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Review of press freedom in China and Hong Kong in 2012

Peking University students buying newspapers in Beijing, China
Peking University students buying newspapers in Beijing, China

Demotix/Alec Ash

(IFJ/IFEX) - 4 February 2013 - The International Federation of Journalists (IFJ) launches the fifth annual China Press Freedom Report titled Media at Risk: Press Freedom in China 2012, in Hong Kong today. The report reviews press freedom in China in 2012 and provides an important insight into the situation of press freedom in Mainland China and Hong Kong.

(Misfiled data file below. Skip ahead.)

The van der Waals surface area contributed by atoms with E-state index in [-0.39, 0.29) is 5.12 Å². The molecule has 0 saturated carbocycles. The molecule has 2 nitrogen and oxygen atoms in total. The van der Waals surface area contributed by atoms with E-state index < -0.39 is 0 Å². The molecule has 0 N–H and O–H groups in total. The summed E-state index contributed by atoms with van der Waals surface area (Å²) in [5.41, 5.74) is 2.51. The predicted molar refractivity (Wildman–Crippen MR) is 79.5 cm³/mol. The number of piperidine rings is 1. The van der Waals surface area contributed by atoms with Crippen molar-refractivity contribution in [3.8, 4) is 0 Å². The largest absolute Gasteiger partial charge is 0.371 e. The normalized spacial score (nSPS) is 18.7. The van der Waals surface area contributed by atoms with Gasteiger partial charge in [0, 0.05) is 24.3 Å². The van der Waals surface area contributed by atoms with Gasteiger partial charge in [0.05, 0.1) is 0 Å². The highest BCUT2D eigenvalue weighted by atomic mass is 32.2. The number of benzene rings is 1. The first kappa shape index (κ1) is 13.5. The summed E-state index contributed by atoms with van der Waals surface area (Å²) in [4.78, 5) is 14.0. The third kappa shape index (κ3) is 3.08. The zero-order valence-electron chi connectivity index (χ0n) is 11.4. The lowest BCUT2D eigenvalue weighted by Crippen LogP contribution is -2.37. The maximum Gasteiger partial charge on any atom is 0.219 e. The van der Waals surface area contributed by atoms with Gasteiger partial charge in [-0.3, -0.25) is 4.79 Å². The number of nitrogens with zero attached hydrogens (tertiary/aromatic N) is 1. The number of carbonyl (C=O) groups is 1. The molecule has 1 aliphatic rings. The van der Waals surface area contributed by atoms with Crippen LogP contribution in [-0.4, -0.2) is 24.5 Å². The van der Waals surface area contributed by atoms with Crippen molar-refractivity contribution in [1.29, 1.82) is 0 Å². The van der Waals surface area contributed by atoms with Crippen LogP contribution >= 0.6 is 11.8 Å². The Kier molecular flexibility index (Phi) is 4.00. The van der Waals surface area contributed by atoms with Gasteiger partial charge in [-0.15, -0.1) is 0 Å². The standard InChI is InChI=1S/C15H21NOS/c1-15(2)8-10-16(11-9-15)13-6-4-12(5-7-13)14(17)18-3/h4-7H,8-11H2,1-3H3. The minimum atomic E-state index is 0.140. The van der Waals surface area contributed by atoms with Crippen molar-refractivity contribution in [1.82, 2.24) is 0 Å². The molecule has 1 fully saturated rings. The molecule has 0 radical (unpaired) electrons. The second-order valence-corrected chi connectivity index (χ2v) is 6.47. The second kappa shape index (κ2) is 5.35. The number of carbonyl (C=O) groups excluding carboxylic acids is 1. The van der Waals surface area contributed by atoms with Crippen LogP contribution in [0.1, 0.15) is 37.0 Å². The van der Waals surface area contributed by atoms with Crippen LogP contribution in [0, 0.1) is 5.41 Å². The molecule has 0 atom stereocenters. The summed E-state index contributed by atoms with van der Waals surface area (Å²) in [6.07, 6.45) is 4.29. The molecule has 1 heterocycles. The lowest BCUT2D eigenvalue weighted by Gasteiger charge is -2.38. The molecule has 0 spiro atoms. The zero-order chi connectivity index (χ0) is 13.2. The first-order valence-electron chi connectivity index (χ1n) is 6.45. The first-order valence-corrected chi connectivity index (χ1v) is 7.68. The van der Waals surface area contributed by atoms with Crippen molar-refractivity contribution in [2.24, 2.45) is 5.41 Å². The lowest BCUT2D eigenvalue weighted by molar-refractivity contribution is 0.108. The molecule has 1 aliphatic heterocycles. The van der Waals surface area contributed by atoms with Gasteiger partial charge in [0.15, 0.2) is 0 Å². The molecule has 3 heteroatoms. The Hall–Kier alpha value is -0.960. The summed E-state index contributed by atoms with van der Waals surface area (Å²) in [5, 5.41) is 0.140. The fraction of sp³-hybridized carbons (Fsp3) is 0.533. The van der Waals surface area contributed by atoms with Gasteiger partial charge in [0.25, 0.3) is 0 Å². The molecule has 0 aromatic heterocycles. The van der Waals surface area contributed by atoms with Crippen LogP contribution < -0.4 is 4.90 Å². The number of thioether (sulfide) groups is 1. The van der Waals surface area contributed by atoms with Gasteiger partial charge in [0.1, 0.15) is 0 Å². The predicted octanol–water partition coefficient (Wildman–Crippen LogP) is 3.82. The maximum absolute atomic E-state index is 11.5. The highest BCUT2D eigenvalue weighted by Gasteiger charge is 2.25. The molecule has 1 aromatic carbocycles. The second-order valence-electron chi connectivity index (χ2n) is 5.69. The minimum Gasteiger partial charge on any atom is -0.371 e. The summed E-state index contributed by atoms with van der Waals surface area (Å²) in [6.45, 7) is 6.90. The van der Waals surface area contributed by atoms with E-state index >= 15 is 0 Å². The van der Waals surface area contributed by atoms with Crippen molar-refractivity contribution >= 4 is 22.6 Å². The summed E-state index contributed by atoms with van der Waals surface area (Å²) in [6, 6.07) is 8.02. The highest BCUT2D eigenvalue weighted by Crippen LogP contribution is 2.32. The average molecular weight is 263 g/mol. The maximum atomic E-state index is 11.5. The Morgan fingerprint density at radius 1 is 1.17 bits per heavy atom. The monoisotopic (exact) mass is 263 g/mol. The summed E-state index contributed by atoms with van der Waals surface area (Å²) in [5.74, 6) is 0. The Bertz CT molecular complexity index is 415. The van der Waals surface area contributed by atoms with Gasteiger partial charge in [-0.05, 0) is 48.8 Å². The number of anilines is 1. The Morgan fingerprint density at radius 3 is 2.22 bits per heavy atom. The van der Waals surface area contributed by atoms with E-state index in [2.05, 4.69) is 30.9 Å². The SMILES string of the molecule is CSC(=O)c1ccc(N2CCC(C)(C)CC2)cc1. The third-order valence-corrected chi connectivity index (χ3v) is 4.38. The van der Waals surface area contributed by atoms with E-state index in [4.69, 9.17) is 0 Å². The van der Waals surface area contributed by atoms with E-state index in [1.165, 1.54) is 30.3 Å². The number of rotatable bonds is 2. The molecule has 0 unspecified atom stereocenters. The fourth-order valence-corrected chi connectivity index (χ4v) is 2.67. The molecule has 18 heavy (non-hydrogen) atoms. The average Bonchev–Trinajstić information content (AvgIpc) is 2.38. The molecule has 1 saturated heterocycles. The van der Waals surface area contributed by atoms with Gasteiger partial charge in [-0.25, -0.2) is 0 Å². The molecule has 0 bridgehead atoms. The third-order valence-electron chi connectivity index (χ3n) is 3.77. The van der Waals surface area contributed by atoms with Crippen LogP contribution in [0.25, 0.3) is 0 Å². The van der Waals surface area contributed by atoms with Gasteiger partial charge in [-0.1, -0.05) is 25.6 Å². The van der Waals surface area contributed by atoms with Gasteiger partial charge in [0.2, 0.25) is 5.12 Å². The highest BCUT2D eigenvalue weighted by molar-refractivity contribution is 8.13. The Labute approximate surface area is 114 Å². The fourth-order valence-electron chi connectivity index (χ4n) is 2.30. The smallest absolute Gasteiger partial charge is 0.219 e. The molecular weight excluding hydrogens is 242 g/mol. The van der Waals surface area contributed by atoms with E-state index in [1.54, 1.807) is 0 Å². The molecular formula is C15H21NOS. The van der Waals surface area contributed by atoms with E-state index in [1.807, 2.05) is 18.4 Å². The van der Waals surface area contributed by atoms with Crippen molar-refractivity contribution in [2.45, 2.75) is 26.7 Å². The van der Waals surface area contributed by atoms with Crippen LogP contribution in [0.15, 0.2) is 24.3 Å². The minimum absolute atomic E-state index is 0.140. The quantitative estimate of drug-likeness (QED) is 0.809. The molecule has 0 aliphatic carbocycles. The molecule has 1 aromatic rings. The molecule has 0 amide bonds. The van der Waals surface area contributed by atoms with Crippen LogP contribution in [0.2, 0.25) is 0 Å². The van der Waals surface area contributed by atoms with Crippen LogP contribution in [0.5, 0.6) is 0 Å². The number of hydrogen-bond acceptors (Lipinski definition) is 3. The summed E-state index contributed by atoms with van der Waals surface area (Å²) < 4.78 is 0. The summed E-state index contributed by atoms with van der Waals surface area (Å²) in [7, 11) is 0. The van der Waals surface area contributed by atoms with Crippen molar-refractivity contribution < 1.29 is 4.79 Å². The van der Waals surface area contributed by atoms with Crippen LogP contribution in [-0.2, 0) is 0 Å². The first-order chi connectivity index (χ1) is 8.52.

2012 saw an escalation in the efforts to control information and censor the media, with the management of media outlets in China receiving up to a dozen restrictive orders a day and a number of journalists who were suspended or forced to leave their jobs due to pressure from Chinese authorities. In 2011 the media situation in China was described as being in the 'Ice Age' and this characterization continued in 2012. In the cases involving Wang Lijun, Gu Kailai and Chen Guangcheng, mainstream media were either completely prevented from reporting on the issues or only permitted to republish those articles originally published in official media. In one case, a government official continuously refused to provide information that was in the public's interest using the excuse that it was a "state secret." The suppressive hand of the authorities stretched to control online media in 2012, with the government targeting microblogs. A number of bloggers were detained for days when they shared messages that were termed sensitive. A veteran journalist, Yu Chen, was forced to leave his job when he expressed his opinions online about the role of military service. Additionally, the comment function on the Weibo accounts of two mainstream online media organizations were blocked for a few days when they published articles that offended the authorities.